Subprime problems hit WaMu - Itasca office to close; 110 layoffs
By Becky Yerak
Copyright © 2007, Chicago Tribune
Published June 30, 2007
The Chicago job market continues to be haunted by problems in the nation's subprime mortgage industry, even as federal regulators fashion guidelines they hope will improve conditions in the sector.
Washington Mutual Inc. has disclosed that it is closing a subprime mortgage office at One Pierce Place in Itasca, leaving more than 100 employees out of work, according to a filing this week with the Illinois Department of Commerce and Economic Opportunity.
"As a result of the changing subprime market, we made the decision to close the facility," a WaMu spokesman confirmed Friday.
The state filing said 140 workers would be affected, but WaMu said the final number would be 110. Layoffs begin July 31, the document said.
WaMu's cost-cutting action follows numerous other Chicago-area layoffs at subprime lenders, which cater to borrowers with blemished credit or those with little credit history. Mortgage defaults have been rising, particularly among subprime borrowers.
In May, Irvine, Calif.-based New Century Financial Corp. said it laid off 133 workers at its Itasca office. And in April, nearly 900 other Chicago-area workers at four mortgage firms were told that they would lose their jobs.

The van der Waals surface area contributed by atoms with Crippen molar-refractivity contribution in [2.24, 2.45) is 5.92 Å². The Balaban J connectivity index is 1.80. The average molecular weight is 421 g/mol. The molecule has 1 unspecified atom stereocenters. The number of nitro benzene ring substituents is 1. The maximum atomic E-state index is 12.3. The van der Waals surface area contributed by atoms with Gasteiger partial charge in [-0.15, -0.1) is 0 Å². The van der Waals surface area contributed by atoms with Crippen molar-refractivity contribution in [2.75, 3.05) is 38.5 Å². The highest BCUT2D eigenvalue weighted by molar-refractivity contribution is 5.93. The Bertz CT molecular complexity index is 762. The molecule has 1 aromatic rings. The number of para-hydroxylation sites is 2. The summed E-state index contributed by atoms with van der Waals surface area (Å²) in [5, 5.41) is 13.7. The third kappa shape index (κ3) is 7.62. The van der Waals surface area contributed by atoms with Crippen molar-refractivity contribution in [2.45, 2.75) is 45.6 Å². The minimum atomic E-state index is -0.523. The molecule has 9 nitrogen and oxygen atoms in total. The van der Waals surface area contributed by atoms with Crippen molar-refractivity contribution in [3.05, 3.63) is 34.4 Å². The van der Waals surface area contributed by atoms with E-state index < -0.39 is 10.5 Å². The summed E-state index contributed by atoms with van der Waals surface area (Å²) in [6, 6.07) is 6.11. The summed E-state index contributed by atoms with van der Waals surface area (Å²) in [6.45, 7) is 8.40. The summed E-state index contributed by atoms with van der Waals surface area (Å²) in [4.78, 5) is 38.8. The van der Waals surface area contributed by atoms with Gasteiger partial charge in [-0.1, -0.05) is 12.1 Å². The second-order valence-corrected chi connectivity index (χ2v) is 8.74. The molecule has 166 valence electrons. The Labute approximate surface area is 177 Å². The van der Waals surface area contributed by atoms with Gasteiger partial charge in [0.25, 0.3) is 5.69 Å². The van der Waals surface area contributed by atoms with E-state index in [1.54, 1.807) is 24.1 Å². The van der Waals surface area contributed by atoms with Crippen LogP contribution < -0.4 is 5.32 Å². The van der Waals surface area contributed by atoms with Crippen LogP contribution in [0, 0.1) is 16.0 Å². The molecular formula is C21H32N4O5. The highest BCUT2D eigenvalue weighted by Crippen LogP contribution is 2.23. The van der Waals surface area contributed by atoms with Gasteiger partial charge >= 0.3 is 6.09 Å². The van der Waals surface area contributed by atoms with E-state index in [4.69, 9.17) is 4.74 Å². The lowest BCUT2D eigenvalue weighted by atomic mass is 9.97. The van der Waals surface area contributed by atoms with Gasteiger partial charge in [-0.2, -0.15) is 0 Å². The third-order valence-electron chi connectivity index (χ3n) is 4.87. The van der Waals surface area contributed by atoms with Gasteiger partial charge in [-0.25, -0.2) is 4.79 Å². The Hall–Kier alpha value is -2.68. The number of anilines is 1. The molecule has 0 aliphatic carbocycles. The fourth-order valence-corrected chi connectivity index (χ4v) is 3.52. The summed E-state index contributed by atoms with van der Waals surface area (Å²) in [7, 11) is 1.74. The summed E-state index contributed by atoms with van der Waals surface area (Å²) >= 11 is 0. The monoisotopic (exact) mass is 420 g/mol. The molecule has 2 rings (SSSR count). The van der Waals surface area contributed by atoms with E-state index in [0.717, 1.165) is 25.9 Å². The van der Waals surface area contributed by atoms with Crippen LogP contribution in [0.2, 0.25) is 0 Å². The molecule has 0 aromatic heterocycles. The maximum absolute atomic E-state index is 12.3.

Also Friday, watchdog agencies for banks, thrifts and credit unions finished guidelines that urge lenders to better scrutinize consumers' wherewithal to repay home loans.
The Federal Reserve, the Federal Deposit Insurance Corp., the National Credit Union Administration and the Treasury Department's Office of the Comptroller of the Currency and Office of Thrift Supervision took the action amid housing-market woes and pressure from lawmakers who believe there are shortcomings in the oversight of the mortgage industry.
The voluntary standards, which apply to federally regulated lenders, call for verification of consumers' incomes in most cases. Borrowers should have clear disclosures of their mortgage terms and have at least two months to refinance a loan, without penalty, that is about to adjust to a higher rate.
The Mortgage Bankers Association cautioned that the guidelines would tighten credit for borrowers. It urged Congress not to turn what would be voluntary standards into law. Although the guidelines wouldn't affect state-regulated companies, many state regulators are expected to follow suit.
But Sheila Bair, the FDIC's chairman, said in a statement that because the guidelines won't affect non-bank lenders, which have been the main originators of subprime loans, it is "essential for Congress or the Federal Reserve to establish comparable principles" for all lenders.